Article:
For reputations, racing honors and more than $5.9 million in prize money, the Cheltenham Festival will once again bring together most of the biggest names in European jump racing.  Set to take place from March 10-13, 2020, the event is already creating headlines as has been its tradition since 1860. Bettors are warming up for what could turn out to be the best moments of their lives and bookmakers are on the other side, ready to profit from the former’s losses.

For those who can make their way to the Cheltenham Festival to bear witness first hand, advance tickets are selling from $52 and up (until 10:59 a.m. on January 31).  Advance group tickets are also available and are priced from $49.  Last-minute gate tickets will retail from around $65.

Gates to the event will open at 10:30 a.m on March 10th to allow fans to settle in for the Supreme Novices’ Hurdle Race, which will kick-off the Festival. The race goes off at 1:30 p.m. and Abacadacras appears to be the favorite with odds of 4/1 at Betfair.  Fiddlerontheroof is another choice for the race having 8/1 odds at William Hill. 

Last year’s event saw some new races included in the program.  This year, there has been an addition of “The Park,” where continuous live music and entertainment will be provided each race day.  The fan-friendly venue will contain an assortment of bars showing the races live, and at 4:30 p.m. patrons can listen to a DJ set for 90 minutes.

Bettors trying to beat the bookies at their game, may be attracted to informative links like  Some of the latest offers in the market include free bets of up to $33 for every $13 placed at Boylesports.  With Bet365, a bettor can claim up to $131 by wagering on Cheltenham.  

With the excitement that the Cheltenham Festival brings, one would expect fans to applaud the possible expansion to a fifth day of racing.  However, this idea was not popular when the Festival’s new chairman discussed the idea on ITV.  A poll conducted on Twitter yielded lower than 20% votes of those in favor of adding a fifth day.  The main fear expressed was that the intensity of the Festival would be diluted as champions compete with inferior opponents brought in to fill races.

Over the years, there have been more odds-on favorites as a result of increasing the number of days of competition.  Fans’ concerns are therefore not misplaced as they can be backed by statistics.  For instance, in 60 races held in 2002 thru 2004, there were no odds-on favorites in 2002 and 2003 and only three in 2004, or 5% of all races.  By contrast, the last three years have produced 11 odds-on favorites over 84 races, a rate of about 13%.  

This tends to reduce the appeal of the Festival. The only way the negative effects of an additional day can be compensated for is by finding more talented and competitive horses. The opposition of the idea is thus not just resistance to change.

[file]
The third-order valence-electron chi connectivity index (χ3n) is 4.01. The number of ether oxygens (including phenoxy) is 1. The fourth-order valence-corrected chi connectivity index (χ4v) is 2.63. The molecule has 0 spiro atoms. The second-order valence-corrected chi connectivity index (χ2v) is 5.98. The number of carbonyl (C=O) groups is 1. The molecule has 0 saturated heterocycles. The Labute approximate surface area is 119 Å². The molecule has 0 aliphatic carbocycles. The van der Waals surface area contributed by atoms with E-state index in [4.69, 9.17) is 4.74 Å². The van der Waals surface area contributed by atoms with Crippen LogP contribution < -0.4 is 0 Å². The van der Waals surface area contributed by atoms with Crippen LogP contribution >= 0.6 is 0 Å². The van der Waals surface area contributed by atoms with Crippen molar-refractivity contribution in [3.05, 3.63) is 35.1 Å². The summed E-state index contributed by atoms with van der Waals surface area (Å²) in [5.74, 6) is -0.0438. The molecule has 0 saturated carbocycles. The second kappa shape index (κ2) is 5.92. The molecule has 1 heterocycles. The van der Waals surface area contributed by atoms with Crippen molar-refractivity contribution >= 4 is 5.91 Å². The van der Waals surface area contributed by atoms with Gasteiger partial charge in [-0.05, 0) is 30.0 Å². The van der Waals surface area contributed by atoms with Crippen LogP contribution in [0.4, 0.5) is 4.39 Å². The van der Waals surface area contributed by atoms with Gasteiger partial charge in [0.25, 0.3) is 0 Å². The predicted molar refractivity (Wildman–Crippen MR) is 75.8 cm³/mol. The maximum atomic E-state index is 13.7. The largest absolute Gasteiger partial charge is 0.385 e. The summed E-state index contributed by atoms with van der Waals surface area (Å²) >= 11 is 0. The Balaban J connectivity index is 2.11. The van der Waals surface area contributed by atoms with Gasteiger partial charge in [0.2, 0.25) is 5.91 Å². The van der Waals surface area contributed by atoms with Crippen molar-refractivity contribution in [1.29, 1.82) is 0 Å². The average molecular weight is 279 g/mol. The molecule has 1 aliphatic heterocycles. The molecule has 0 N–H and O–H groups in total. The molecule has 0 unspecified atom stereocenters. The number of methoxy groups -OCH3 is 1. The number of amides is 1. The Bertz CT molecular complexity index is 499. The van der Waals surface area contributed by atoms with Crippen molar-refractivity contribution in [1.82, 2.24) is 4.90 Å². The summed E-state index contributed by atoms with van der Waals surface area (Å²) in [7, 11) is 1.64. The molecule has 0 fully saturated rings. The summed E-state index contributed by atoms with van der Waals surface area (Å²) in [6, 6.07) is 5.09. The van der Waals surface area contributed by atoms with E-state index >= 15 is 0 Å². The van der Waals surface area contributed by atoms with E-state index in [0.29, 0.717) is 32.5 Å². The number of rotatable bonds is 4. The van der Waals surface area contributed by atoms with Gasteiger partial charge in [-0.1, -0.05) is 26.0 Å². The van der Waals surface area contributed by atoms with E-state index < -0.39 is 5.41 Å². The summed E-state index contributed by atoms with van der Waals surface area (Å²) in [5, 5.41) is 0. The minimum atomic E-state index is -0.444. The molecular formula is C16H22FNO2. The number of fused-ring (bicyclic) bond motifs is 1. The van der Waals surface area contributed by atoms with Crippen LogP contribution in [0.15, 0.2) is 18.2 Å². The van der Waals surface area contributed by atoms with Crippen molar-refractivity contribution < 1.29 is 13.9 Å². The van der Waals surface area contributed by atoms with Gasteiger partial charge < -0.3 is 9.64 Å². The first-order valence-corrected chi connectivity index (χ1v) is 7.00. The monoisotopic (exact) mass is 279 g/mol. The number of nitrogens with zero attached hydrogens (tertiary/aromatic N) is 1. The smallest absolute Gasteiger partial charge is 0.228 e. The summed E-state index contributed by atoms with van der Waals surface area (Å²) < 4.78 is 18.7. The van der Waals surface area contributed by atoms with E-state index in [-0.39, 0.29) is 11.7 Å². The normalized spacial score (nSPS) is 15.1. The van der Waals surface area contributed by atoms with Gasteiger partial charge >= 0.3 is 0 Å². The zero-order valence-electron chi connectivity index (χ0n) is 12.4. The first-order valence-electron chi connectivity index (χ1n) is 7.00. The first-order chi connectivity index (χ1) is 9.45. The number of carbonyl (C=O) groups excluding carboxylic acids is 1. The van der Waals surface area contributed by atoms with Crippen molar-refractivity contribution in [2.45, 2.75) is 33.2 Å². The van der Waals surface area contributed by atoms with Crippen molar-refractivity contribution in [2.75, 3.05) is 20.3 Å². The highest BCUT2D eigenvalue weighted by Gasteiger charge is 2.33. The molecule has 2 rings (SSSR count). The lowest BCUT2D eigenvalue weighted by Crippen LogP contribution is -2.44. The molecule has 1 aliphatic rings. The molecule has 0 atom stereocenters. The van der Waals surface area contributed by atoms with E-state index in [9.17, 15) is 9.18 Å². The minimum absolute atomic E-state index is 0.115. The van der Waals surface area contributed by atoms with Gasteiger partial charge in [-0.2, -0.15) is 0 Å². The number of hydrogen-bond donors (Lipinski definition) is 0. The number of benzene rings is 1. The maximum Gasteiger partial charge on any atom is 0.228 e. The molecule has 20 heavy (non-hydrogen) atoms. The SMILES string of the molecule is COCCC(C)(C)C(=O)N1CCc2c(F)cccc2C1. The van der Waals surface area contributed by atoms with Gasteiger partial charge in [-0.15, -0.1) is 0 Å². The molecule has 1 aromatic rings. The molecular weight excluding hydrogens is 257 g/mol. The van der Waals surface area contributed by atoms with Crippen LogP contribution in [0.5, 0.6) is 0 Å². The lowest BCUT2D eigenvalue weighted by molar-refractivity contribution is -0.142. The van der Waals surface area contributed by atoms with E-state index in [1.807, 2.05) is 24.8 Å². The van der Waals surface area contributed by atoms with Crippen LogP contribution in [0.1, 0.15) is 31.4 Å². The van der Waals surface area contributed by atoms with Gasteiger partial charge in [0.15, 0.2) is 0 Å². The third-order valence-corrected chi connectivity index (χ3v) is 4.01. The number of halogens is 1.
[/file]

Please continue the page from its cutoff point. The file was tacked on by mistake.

Long before the term Brexit had entered the lexicon and before the birth of the Euro, the importance of the Cheltenham Festival in England was easy to gauge. That’s because the value of the Irish punt would plunge in the days before the fabled race meeting would get underway.

Avid Irish racegoers would buy so much sterling that the value of their own currency would fall, noticeably, as thousands of jumps racing fans would make their annual pilgrimage to Prestbury Park with pockets bulging with British sterling.

In 2019, the Cheltenham Festival is bigger than ever; it consists of four full days of racing and 28 individual races run from March 12 through March 15. But this success story is not just based on the number of races and prize-money, which now surpasses £4.5 million. In 2019, the Cheltenham Festival gates will see a footfall of over 250,000 people over the four days of racing. The final day, Gold Cup day, will be the most popular.

In each of the past six years, it has been an Irish trainer who has claimed the distinction of “leading trainer” and both 2017 and 2018 saw more Irish-trained winners at the festival than domestically handled runners. Even the leading jockey has been Irish for the past 11 years.

These facts help when identifying the best Cheltenham betting angles. If a horse is Irish trained, it needs to be taken with the utmost seriousness, as Ireland was responsible for fewer than 30% of all runners in the past two years but more than 60% of the winners in 2018 and nearly 68% in 2017.

The Cheltenham featured races for each day are: Gold Cup on Friday, Champion Chase on Tuesday, Champion Hurdle on Wednesday, and Stayers Hurdle on Thursday. And while French trainer Francois Douman staked his claim to many of these showcase races in the late ’90s and early 21st century, all Festival races have become a straight Ireland vs UK showdown in the past two decades.